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Get set for ‘another year of strong growth’

By Grace Ormsby
17 February 2022 | 10 minute read
Sameer Chopra reb

Against a backdrop of 3.5 per cent to 4.5 per cent gross domestic product growth, it could be another record-breaking year for investment in commercial real estate.

CBRE head of research, Pacific and ESG Asia-Pacific, Sameer Chopra has highlighted expectations that there would be another year of growth for the sector in CBRE’s 2022 Pacific Market Outlook report, which anticipates a $68 billion wall of domestic capital to flow into real estate between now and 2024.

Labelling the economic backdrop for Australia and New Zealand in 2022 as “extremely strong”, Mr Chopra has acknowledged how the potential for GDP growth and the continued drop of unemployment rates from current historic lows will likely fuel top-line growth at many companies – through hiring and upgrading space requirements.  

According to the report, S&P 500 companies are expected to post +8 per cent revenue growth over the coming year, following on from the +16 per cent posted in 2021. It’s this growth that CBRE sees as set to support significant expansion activity – especially for multinational occupiers.  

What’s more, the restarting of immigration in Australia, which has so far been focused on returning citizens and skilled migrants, should also provide “modest support” to the sector in the years ahead.

As the head of research has flagged, an influx of 490,000 migrants to Australia by 2024 could fuel demand for an additional 900,000 square metres of office space alongside 2.2 million square metres of industrial space – without even mentioning the 200,000 dwellings and $6.7 billion worth of retail spend that could be generated.

Border openings will also likely bolster investment volumes, which CBRE’s research team expects will be around 10 per cent higher for 2022. This comes off the back of a $50 billion transaction volume record for the region achieved in 2021.

According to the team, foreign investment will only accelerate through the next 12 months, thanks to the opening of international borders. They explained that “many investors without a team in Australia or strong links to a local partnership have largely been inactive throughout the pandemic”.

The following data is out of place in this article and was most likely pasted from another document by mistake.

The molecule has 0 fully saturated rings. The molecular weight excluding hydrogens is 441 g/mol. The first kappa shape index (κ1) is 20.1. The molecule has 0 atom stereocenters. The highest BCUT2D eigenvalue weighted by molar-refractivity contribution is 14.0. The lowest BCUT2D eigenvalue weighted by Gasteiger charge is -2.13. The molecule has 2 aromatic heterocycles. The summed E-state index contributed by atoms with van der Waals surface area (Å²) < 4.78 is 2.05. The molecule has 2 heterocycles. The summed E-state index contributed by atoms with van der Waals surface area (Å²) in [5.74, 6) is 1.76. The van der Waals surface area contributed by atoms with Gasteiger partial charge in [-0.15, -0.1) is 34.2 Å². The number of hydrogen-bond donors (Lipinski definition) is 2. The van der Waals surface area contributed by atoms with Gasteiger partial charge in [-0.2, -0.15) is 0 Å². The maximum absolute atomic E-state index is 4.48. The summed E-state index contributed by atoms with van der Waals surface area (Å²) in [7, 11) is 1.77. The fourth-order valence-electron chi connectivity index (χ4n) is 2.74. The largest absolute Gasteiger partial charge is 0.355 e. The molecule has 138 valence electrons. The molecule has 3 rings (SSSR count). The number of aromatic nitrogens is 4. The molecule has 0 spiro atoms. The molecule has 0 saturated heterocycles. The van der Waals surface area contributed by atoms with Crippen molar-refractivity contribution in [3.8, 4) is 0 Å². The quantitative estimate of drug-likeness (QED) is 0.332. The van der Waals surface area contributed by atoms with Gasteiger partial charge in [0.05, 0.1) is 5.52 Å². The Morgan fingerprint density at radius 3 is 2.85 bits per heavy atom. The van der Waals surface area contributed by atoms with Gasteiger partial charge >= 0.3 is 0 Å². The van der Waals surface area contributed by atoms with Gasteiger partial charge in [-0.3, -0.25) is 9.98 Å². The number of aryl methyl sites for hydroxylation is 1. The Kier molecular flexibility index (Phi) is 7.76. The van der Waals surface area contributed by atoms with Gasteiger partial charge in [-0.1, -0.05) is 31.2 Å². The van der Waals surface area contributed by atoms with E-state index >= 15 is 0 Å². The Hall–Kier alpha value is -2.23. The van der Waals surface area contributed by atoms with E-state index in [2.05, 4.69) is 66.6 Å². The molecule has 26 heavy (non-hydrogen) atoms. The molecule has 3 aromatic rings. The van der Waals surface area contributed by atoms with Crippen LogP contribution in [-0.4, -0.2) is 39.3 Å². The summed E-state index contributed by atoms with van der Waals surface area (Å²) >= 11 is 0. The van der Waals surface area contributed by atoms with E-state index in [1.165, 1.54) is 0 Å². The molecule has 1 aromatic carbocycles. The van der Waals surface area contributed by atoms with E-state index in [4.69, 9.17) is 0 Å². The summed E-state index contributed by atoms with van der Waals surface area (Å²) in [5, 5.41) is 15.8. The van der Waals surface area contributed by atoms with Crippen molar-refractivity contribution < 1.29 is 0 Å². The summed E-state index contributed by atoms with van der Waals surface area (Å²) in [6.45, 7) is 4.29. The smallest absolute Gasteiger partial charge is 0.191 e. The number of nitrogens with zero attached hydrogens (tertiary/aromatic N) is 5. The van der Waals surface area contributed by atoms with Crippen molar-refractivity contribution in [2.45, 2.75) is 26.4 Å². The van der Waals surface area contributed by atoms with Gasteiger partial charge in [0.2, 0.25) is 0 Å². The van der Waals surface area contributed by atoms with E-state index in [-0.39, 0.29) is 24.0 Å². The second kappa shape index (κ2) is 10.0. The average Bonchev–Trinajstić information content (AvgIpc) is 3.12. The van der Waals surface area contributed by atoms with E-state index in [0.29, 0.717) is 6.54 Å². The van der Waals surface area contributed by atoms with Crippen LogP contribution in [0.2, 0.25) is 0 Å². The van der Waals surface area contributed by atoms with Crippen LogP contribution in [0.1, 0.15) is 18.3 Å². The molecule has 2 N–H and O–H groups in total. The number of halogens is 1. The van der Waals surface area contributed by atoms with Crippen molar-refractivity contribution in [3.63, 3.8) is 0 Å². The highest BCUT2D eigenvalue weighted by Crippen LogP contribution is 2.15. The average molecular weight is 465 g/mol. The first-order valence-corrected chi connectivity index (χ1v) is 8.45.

Closer to home, the report has flagged the potential for $68 billion worth of inflows between now and 2024.

This comes from CBRE’s expectation that superfunds will once again invest in property off the back of capital growth. While Australian superfunds do own $167 billion worth of property assets at present, the average allocation of these funds to real estate has dropped to 7.7 per cent – much lower than the long-term average of 8.2 per cent.

The report’s authors outlined this trend is likely to reverse – thanks to the 0.5 per cent increase in the super guarantee that kicked off in July 2021, with further 0.5 per cent increases to occur annually through to 2025.

While some of this growth may simply occur through capital value appreciation, the report said “significant capital will also need to be deployed across the major sectors to make up the short fall” – which in itself is set to be “a significant driver of transaction activity across the region”.  


Grace Ormsby

Grace Ormsby

Grace is a journalist across Momentum property and investment brands. Grace joined Momentum Media in 2018, bringing with her a Bachelor of Laws and a Bachelor of Communication (Journalism) from the University of Newcastle. She’s passionate about delivering easy to digest information and content relevant to her key audiences and stakeholders.

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